Could Oracle be about to pounce on Kingdee, the Chinese enterprise
software vendor? An Oracle spokesperson told IDG News that the rumour
was “just speculation”.

However,
given the spate of acquisitions by Oracle, the world's second largest
enterprise software vendor, and the western software industry's growing
interest in China, it would make a lot of sense.

Last week,
Chinese internet portal Sohu.com reported Oracle was in talks to
acquire Kingdee for $150m. The deal, including a cash element of $80m
as well as stock, would likely be finalised later this year, the report
said, without disclosing its sources.

Now, deal rumours are
rarely that detailed. So, is it simple kite-flying or has one of the
“sherpas” working on the deal spilled the beans? Another possible
explanation is loose talk from Chinese government officials who have
already been approached about their likely response to a foreign
company's attempt to buy into China's software sector.

As explained earlier in this EngagingChina
post, the government has recently turned cool on foreign bids,
particularly those that involve “strategic” sectors of the Chinese
economy.

The definition of strategic appears quite wide, as
Carlyle Group, the US venture capital firm has found. Almost a year
after agreeing to buy state-controlled Xugong Construction Machinery,
the deal is still awaiting approval.

If the government
apparently has difficult deciding on the strategic value of
earth-moving equipment, then I forecast huge problems trying to get its
head around enterprise resource planning software.

Of course,
ERP vendors have long argued that their products play a vital role in
making modern business run smoothly and efficiently. But it is a very
western-centric view, as the main ERP vendors are all in the west, and
so too are most of their customers.

It is worth noting that
China's economic miracle has so far taken place largely without the
help of modern ERP software, sales of which are still disappointing
small compared to China's obvious potential. Kingdee, one of the best
known domestic vendors, had sales of just 529m yuan in 2005.

Chinese
manufacturers have historically had a hotch-potch of old IT systems,
each designed to do a specific job. For example, Changan Automotive,
China's biggest producer of mini-trucks, was running 38 different IT
applications before deciding in 2003 to standardise on Oracle ERP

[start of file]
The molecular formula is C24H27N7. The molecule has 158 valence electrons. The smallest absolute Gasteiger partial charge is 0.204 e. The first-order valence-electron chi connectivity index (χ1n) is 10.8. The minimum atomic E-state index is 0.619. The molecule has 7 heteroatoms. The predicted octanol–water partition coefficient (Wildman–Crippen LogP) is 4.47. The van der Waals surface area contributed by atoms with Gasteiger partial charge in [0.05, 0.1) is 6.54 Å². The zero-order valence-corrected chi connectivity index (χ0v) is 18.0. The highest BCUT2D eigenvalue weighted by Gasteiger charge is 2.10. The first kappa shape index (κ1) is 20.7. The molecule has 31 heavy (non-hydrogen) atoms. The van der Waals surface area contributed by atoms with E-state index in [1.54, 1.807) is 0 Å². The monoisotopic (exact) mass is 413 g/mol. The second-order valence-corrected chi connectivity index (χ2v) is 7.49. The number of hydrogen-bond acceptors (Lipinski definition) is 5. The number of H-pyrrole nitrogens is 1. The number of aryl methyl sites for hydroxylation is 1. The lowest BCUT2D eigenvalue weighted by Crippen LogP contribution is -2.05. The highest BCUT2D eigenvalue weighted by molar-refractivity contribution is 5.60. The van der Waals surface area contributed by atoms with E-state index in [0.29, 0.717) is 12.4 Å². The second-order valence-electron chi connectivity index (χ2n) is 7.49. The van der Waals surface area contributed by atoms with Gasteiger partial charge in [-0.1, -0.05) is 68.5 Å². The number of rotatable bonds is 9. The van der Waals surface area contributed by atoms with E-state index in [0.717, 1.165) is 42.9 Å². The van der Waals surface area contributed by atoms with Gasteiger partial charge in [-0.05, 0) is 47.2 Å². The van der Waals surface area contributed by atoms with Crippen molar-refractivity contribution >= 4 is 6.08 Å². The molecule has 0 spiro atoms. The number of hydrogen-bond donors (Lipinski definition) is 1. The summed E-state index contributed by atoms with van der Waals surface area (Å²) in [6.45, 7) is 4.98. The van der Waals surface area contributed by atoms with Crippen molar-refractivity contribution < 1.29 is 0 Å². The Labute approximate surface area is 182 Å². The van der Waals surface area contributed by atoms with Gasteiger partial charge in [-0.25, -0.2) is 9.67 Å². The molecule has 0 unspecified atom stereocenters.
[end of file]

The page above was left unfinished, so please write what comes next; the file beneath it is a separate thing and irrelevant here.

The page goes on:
software — see this Oracle-supplied case study (pdf).

Is
Chinese industry finally waking up to the potential of modern ERP
technology to coordinate business processes and improve operations?

Manufacturing Insights, a specialist consultancy owned by the IDC research firm, believes so.

According to its annual Low Cost Manufacturing in China survey,
ERP software is ranked as the most effective IT tool by 70% of
manufacturers with operations in China. Bob Ferrari, program director
for supply chain strategies at Manufacturing Insights, says:

The
increased use and effectiveness of IT and applications is a positive
sign for the region. This, coupled with data showing some improvement
in lead times, indicates that all in all, operations are progressing.”

According
to IDC, Kingdee is one of the top software companies in China, although
its product line is less complete than that of the western vendors SAP
and Oracle.

Kingdee likes to think it could grow to be a big rival
to these western vendors. It takes comfort from the recent comments of
SAP's co-founder Hasso Plattner who reportedly said SAP's nearest
competitor in China was Kingdee and that it could, in the long run,
grow to be a more serious threat to the German giant than current rival
Oracle.

Kingdee is particularly strong among China's SMEs, so it
makes a tempting target for either of the two western giants, which
have long struggled to develop the right products and channel
strategies for SMEs.

A company that is already strong in China's
SME market would make an attractive target for any big western software
house but particularly Oracle. Compared with the formidable challenges
of integrating PeopleSoft and Siebel — Oracle's two big recent
acquisitions — the acquisition of Kingdee would create only minor
indigestion.

SAP is also taking a keen interest in China and recently announced it would triple staff in its Shanghai R&D centre. Of the 6,000 people SAP currently employs in Asia, more than 1,000 are in China.

Another possible western buyer is Infor, which has grown rapidly through acquisitions and recently swallowed up SSA Global, which has traditionally focused on manufacturing companies.

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